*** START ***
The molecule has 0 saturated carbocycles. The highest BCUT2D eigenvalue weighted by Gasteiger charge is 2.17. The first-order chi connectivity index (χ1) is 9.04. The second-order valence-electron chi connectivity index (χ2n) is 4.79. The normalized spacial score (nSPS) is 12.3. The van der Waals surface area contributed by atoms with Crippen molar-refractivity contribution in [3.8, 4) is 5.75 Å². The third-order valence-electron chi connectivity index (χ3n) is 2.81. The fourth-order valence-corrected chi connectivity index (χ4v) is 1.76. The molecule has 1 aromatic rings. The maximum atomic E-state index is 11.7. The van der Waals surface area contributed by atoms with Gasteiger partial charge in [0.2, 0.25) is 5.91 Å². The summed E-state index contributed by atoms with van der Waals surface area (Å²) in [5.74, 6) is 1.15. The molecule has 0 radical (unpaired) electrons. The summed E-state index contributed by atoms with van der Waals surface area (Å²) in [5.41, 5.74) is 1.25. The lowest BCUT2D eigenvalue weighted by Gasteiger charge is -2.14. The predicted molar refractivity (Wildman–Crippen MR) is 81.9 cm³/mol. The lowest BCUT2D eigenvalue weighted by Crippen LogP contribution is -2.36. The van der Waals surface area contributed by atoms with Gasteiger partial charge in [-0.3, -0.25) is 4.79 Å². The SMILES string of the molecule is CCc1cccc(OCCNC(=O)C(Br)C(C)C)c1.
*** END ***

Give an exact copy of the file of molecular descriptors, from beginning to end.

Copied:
The molecule has 0 saturated carbocycles. The highest BCUT2D eigenvalue weighted by Gasteiger charge is 2.17. The first-order chi connectivity index (χ1) is 9.04. The second-order valence-electron chi connectivity index (χ2n) is 4.79. The normalized spacial score (nSPS) is 12.3. The van der Waals surface area contributed by atoms with Crippen molar-refractivity contribution in [3.8, 4) is 5.75 Å². The third-order valence-electron chi connectivity index (χ3n) is 2.81. The fourth-order valence-corrected chi connectivity index (χ4v) is 1.76. The molecule has 1 aromatic rings. The maximum atomic E-state index is 11.7. The van der Waals surface area contributed by atoms with Gasteiger partial charge in [0.2, 0.25) is 5.91 Å². The summed E-state index contributed by atoms with van der Waals surface area (Å²) in [5.74, 6) is 1.15. The molecule has 0 radical (unpaired) electrons. The summed E-state index contributed by atoms with van der Waals surface area (Å²) in [5.41, 5.74) is 1.25. The lowest BCUT2D eigenvalue weighted by Gasteiger charge is -2.14. The predicted molar refractivity (Wildman–Crippen MR) is 81.9 cm³/mol. The lowest BCUT2D eigenvalue weighted by Crippen LogP contribution is -2.36. The van der Waals surface area contributed by atoms with Gasteiger partial charge in [-0.3, -0.25) is 4.79 Å². The SMILES string of the molecule is CCc1cccc(OCCNC(=O)C(Br)C(C)C)c1.